Drinking champagne is a must in several events organised by tourism establishments in Seychelles. The festive mood that the sea and sand brings also makes people in Seychelles – mostly its happy vacationers, actually – more likely to consume a bit of the bubbly.
Seychelles consumes more champagne per person than any other country in Africa, according to a report published last month by a French organisation “Comite Interprofessional du Vin de Champagne” (CIVC).
The consumption of Seychelles per person is at 350 bottles per 1,000 inhabitants — or about a third of a bottle per person per year — putting the archipelago in the western Indian Ocean top of the list in Africa.
A neighbouring island nation, Mauritius, is second with 93 bottles per capita with Gabon third with 66 bottles per 1,000 inhabitants.
The corporate relations manager of Seychelles-based East Indies company, Michael Saldanha, said, “We have recorded a spike in champagne sales over the last three years nationally, compared to our usual trends.”
The company said that the champagne Moët & Chandon is the most popular in the Indian Ocean region.
The wines and spirits wholesale and retail company founded in 2008 sells to numerous outlets across the main island of Mahe.
A large percentage of their sales go to hotel establishments.
“Up to 60 percent of our orders are wholesale for many different hotels. This suggests the high consumption is not necessarily in residents but rather for tourism and for events,” Saldanha told SNA.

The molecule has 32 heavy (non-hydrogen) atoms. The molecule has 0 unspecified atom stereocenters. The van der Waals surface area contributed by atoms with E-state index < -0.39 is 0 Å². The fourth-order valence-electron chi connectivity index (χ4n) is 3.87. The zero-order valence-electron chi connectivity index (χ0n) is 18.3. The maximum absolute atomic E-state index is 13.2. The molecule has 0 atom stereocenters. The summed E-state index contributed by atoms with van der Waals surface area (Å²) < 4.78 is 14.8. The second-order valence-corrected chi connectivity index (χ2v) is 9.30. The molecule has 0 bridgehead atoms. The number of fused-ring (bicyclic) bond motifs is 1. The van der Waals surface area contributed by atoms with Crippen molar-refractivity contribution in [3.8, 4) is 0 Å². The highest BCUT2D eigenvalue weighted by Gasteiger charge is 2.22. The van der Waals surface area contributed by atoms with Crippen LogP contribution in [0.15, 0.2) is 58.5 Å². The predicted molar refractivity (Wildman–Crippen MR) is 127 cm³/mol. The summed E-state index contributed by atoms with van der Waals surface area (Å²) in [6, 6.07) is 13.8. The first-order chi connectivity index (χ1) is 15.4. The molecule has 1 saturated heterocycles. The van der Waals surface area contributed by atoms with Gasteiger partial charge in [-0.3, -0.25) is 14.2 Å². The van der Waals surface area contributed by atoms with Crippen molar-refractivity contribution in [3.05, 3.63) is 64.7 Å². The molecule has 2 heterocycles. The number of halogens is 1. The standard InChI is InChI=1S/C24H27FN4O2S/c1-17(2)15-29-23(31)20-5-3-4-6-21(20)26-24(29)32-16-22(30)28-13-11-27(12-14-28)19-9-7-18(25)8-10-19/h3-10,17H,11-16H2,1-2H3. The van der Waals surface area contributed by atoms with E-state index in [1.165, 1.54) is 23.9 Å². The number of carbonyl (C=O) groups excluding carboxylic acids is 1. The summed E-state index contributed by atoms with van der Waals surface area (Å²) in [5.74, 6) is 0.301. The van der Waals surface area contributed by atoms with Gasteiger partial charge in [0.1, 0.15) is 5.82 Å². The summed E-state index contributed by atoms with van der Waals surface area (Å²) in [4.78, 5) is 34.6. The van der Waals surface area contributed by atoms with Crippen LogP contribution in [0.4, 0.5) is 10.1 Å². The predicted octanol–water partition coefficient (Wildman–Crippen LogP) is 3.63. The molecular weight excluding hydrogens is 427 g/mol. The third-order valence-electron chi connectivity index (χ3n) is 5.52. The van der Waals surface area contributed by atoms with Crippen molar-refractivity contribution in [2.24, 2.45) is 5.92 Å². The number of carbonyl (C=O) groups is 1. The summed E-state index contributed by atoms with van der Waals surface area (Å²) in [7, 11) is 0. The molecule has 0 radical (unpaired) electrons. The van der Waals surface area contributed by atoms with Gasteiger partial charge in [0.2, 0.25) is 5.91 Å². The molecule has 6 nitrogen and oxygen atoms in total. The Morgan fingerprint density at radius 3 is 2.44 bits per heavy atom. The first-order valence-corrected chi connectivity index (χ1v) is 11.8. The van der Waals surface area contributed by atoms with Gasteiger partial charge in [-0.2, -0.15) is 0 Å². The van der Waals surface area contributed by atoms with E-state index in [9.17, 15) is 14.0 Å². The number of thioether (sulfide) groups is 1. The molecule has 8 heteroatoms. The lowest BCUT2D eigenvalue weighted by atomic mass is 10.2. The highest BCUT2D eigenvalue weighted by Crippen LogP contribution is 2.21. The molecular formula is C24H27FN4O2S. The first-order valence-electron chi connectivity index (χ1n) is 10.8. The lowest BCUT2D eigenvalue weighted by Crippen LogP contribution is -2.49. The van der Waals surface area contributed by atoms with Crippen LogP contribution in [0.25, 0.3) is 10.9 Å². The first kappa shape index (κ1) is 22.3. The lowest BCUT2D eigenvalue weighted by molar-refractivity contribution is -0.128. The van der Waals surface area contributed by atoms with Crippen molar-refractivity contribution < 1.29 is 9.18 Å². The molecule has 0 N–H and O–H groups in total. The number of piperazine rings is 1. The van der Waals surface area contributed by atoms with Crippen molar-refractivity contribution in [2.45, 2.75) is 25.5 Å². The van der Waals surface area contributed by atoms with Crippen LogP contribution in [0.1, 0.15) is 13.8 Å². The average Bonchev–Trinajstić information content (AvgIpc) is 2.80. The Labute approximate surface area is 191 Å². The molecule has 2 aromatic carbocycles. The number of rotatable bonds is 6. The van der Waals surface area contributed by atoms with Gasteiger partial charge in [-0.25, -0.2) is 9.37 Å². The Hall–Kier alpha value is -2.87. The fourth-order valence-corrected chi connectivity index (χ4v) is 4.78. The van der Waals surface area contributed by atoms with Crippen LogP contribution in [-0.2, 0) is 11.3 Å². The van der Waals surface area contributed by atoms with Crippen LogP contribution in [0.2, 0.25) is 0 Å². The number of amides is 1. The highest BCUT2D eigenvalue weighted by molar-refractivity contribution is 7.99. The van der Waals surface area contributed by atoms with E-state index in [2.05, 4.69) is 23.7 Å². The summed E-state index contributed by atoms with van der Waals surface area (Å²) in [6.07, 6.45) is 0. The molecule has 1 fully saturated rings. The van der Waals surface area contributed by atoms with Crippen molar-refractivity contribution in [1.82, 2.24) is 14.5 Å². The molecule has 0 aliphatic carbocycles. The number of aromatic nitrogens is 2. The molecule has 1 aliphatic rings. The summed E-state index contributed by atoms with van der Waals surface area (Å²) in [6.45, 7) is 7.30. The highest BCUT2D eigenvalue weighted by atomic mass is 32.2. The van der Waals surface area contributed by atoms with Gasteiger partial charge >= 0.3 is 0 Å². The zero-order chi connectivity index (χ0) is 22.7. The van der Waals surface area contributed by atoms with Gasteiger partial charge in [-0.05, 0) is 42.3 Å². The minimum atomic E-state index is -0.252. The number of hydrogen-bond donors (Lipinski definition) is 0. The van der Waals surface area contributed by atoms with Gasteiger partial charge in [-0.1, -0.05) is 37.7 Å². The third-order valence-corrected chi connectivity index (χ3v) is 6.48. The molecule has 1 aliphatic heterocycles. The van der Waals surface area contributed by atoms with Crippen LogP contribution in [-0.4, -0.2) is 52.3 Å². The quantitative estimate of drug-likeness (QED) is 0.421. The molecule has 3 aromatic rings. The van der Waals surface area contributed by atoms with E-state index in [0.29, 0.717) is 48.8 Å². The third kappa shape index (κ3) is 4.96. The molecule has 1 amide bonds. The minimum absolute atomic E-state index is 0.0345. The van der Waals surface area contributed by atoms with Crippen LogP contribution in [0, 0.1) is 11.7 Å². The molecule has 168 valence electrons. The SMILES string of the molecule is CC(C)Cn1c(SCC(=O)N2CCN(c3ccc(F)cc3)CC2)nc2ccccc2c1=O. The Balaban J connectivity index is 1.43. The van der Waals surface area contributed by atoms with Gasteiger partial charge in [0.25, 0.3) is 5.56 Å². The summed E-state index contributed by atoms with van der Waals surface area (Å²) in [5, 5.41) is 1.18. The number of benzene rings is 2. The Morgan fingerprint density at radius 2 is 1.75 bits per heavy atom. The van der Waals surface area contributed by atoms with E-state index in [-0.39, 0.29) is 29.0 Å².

Drinking champagne is a must in several events organised by tourism establishment.
These include the “Champagne Hour” by Kempinski Seychelles Resort, “Champagne a la Villa” at the Banyan Tree and the use of champagne in various spa treatments at the Hilton Labriz on Silhouette Island.
Bernard Hoareau, the wholesale manager of the Cave a Vin outlet said that while residents prefer other wines and spirits for retail purchase in their stores, champagne sales are more popular for events and special occasions.
The Comite Interprofessional du Vin de Champagne (CIVC) was established in 1941 as a co-operative organisation joining both growers and traders with regulatory powers supported by the French Government.
On the ranking for the total volumes of imported bottles of champagne for the African continent, South Africa is first with 1,061,612 bottles imported in 2018, followed by Nigeria — 582,243 — and third Ivory Coast — 303,250.
On the global ranking, the United Kingdom tops the list with 26,762,068 followed by the United States with 23,714,793.